Via Wikimedia Commons
People struggling with porn need more help than being told that it's bad.
Source: Via Wikimedia Commons

People ARE struggling with porn use. There’s no denying that. What is critical however, is that we begin to help people understand why they are struggling, and to unpack the complex moral, religious, developmental and individual reasons for their struggle. It is clearly the conflict between a person’s religious sexual values and their choice to use porn which contributes to a person’s psychological and spiritual struggles. Clinically, therapists can help people with this, through application of mindfulness techniques, anxiety and mood treatment, motivational interviewing, education and moral exploration. The problem here is not the porn – the problem is that people choose to use porn without ever exploring or resolving their negative moral feelings towards porn. Many religious people simply haven't been prepared with language or ways to understand and explore this conflict, without encountering shame, condemnation or rejection.

Unfortunately, this is a difficult conversation to have. Religious people often aren’t willing to explore that the problem is in this religious-porn conflict, as opposed to being in porn. Porn addiction advocates focus on allegations of brain-related dangers, and ignore the moral/religious issues. Like so many issues today, the more contradicting evidence we present, the stronger a person’s opposition to porn is likely to become. This isn't an attack on people's deeply held religious beliefs, though many experience it as such. Instead, this is an invitation to explore how their sexual values can be applied to the modern world.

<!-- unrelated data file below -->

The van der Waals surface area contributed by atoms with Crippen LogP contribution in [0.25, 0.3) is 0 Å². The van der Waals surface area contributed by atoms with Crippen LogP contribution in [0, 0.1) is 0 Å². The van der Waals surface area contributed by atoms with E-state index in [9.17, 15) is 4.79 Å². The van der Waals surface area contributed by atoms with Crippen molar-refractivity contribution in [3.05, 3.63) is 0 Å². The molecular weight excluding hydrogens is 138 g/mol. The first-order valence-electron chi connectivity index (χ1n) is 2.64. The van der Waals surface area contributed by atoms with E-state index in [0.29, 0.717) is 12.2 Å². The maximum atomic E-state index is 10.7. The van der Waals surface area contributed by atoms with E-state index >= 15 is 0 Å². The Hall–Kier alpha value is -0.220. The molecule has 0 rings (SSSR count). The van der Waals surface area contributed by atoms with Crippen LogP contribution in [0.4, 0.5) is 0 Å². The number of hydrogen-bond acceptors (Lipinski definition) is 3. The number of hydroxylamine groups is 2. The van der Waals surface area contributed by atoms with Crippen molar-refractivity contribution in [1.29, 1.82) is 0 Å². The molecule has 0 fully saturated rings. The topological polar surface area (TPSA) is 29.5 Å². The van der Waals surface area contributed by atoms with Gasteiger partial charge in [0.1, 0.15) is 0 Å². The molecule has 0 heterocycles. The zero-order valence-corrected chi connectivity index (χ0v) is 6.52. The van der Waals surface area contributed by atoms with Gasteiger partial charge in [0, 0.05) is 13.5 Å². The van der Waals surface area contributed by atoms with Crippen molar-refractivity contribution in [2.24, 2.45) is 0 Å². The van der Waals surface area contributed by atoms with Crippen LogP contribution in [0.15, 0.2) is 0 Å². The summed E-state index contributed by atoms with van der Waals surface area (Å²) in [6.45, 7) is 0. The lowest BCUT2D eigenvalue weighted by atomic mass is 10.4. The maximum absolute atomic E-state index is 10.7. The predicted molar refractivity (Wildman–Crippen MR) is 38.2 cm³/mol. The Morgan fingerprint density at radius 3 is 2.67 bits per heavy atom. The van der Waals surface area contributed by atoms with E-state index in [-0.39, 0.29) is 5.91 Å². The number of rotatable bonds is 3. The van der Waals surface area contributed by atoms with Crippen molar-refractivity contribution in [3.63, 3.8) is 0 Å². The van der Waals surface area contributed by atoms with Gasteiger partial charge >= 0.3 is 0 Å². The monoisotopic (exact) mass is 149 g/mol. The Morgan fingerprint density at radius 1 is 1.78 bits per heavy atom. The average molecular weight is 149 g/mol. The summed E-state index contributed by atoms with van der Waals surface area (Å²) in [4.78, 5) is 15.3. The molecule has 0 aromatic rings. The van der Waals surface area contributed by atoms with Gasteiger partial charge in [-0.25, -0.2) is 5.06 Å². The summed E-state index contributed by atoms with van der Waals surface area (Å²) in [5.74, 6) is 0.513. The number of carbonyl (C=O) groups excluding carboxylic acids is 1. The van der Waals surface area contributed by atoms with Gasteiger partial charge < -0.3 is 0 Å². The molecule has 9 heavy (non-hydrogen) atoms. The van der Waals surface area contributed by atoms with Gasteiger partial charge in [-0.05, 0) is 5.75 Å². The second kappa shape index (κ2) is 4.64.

However, more people are starting to speak up about this issue, and offering compassionate support to religious people who use porn and struggle with this conflict. Mormon Paul Malan wrote this brilliant piece, the Religious Institute argues for a sexual ethic focused on integrity and awareness, as opposed to condemning certain acts, and even this piece from the Christian Post tries to help religious people accept and embrace their sexuality.

The conflict over porn and religion is changing, and may be a problem which simply goes away, as society grows more comfortable with porn’s accessibility. At a religious conference in early 2016, religious antiporn speakers presented research showing that adolescent exposure to porn is common, but even more so, that adolescent attitudes towards porn are different from those of their older religious counterparts. Young religious people today view failing to recycle as more immoral, and a greater sin, than watching porn. These young people may save the world, and don’t feel it’s necessary to save it from porn. I’m cheering them on.

My new book, Ethical Porn for Dicks, explores many of these issues. I'm also offering a webinar to help therapists begin to learn to deal with these issues in their patients, and I provide regular trainings on these issues through Cross Country Education.